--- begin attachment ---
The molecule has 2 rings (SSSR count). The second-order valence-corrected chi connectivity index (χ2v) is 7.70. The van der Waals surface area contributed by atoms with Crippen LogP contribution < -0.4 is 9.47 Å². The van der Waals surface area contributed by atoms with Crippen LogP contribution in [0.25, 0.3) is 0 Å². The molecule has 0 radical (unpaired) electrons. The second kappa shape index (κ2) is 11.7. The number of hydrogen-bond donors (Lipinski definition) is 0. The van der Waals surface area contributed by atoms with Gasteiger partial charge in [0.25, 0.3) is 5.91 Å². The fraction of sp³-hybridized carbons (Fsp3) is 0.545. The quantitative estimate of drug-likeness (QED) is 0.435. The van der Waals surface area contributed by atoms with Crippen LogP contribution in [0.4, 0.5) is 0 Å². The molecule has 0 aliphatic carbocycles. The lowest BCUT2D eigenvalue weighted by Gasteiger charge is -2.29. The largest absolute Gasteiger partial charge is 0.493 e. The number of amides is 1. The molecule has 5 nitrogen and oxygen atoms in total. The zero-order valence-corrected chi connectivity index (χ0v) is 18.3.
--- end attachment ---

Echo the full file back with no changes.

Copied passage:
The molecule has 2 rings (SSSR count). The second-order valence-corrected chi connectivity index (χ2v) is 7.70. The van der Waals surface area contributed by atoms with Crippen LogP contribution < -0.4 is 9.47 Å². The van der Waals surface area contributed by atoms with Crippen LogP contribution in [0.25, 0.3) is 0 Å². The molecule has 0 radical (unpaired) electrons. The second kappa shape index (κ2) is 11.7. The number of hydrogen-bond donors (Lipinski definition) is 0. The van der Waals surface area contributed by atoms with Gasteiger partial charge in [0.25, 0.3) is 5.91 Å². The fraction of sp³-hybridized carbons (Fsp3) is 0.545. The quantitative estimate of drug-likeness (QED) is 0.435. The van der Waals surface area contributed by atoms with Crippen LogP contribution in [0.4, 0.5) is 0 Å². The molecule has 0 aliphatic carbocycles. The lowest BCUT2D eigenvalue weighted by Gasteiger charge is -2.29. The largest absolute Gasteiger partial charge is 0.493 e. The number of amides is 1. The molecule has 5 nitrogen and oxygen atoms in total. The zero-order valence-corrected chi connectivity index (χ0v) is 18.3.